Jonathan Haidt | Trigger Warnings, Safe Spaces, and the Coddling of the American Mind


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In Episode 58 of Hidden Forces, Demetri Kofinas speaks with Jonathan Haidt about how trigger warnings, safe spaces, and microaggressions are setting up the iGeneration for failure on America’s college campuses.

In the Fall of 2013, the President of the Foundation for Individual Rights in Education, Greg Lukianoff, noticed that something odd was happening on America’s college campuses. Words were increasingly being seen as dangerous.

A series of strange reports began to emerge of undergraduates asking for threatening material to be removed from the college curriculum. By the Spring of 2014, The New York Times began reporting on this trend, including demands that school administrators disinvite speakers whose ideas students found offensive. But what was most concerning, beyond the sensitivity and the heckling, were the justifications being put forward by these undergraduates. They were claiming that certain kinds of speech interfered with their ability to function, jeopardizing their mental health and making them “feel unsafe.”

In one case, students at Columbia University argued that professors teaching core curriculum classes, which included the works of Ovid, Homer, Dante, Augustine, Montaigne, and Virginia Woolf, should issue “trigger warnings” when reading or assigning passages that might be interpreted as threatening. All of this prompted the publication of an article by Greg Lukianoff and Jonathan Haidt that made the cover of the Atlantic Magazine in the summer of 2015. The article was titled “The Coddling of the American Mind.” In it, the two chronicled what they believed was happening on college campuses, including the emergence of what are termed, “trigger warnings,” “microaggressions,” and “safe spaces.” Little did Greg Lukianoff or Jonathan Haidt know that in the two years following the article’s publication, all hell would break loose at America’s universities.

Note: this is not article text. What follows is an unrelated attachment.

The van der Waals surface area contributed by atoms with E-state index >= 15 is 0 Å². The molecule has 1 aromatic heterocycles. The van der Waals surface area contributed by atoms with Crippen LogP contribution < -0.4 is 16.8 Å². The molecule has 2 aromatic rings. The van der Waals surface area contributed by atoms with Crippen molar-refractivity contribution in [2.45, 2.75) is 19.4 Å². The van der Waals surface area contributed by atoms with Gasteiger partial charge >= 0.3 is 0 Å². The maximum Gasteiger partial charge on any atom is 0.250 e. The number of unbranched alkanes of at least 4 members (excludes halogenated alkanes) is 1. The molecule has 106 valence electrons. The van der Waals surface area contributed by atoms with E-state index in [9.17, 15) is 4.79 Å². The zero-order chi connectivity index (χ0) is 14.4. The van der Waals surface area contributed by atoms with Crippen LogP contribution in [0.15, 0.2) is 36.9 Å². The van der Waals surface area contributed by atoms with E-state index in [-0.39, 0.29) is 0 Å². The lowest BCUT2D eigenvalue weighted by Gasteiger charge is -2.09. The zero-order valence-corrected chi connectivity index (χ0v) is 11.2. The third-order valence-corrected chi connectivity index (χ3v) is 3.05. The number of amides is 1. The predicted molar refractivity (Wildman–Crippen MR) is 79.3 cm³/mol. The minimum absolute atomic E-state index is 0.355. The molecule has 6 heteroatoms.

In the fall of that year protests over issues of racial injustice erupted on dozens of campuses around the country. Amid these protests arose, however, a series of bizarre incidents leading to the resignations of several highly regarded professors and deans at some of the country’s most progressive universities. This included the physical assault of a professor at Middlebury College by the name of Allison Stanger, who was required to undergo six months of physical therapy and rehabilitation.

Perhaps the most bizarre case, however, is that of Evergreen State College in Washington State. In the spring of 2017, the college announced a “Day of Absence” where white students and faculty were expected to stay away from the school. In a letter of protest, biology professor Bret Weinstein refused to leave the college campus, leading to a series of frightening incidents of unrest where campus police became concerned for Weinstein’s physical safety, eventually leading to his resignation in September of last year.

This week, on Hidden Forces, Jonathan Haidt joins us for a conversation on trigger warnings, safe spaces, and how good intentions and bad ideas are setting up the iGeneration for failure.

Jonathan and Greggory Lukianoff's latest book, The Coddling of the American Mind, is now available in bookstores nationwide.

Producer & Host: Demetri Kofinas

Editor & Engineer: Stylianos Nicolaou

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304 episodes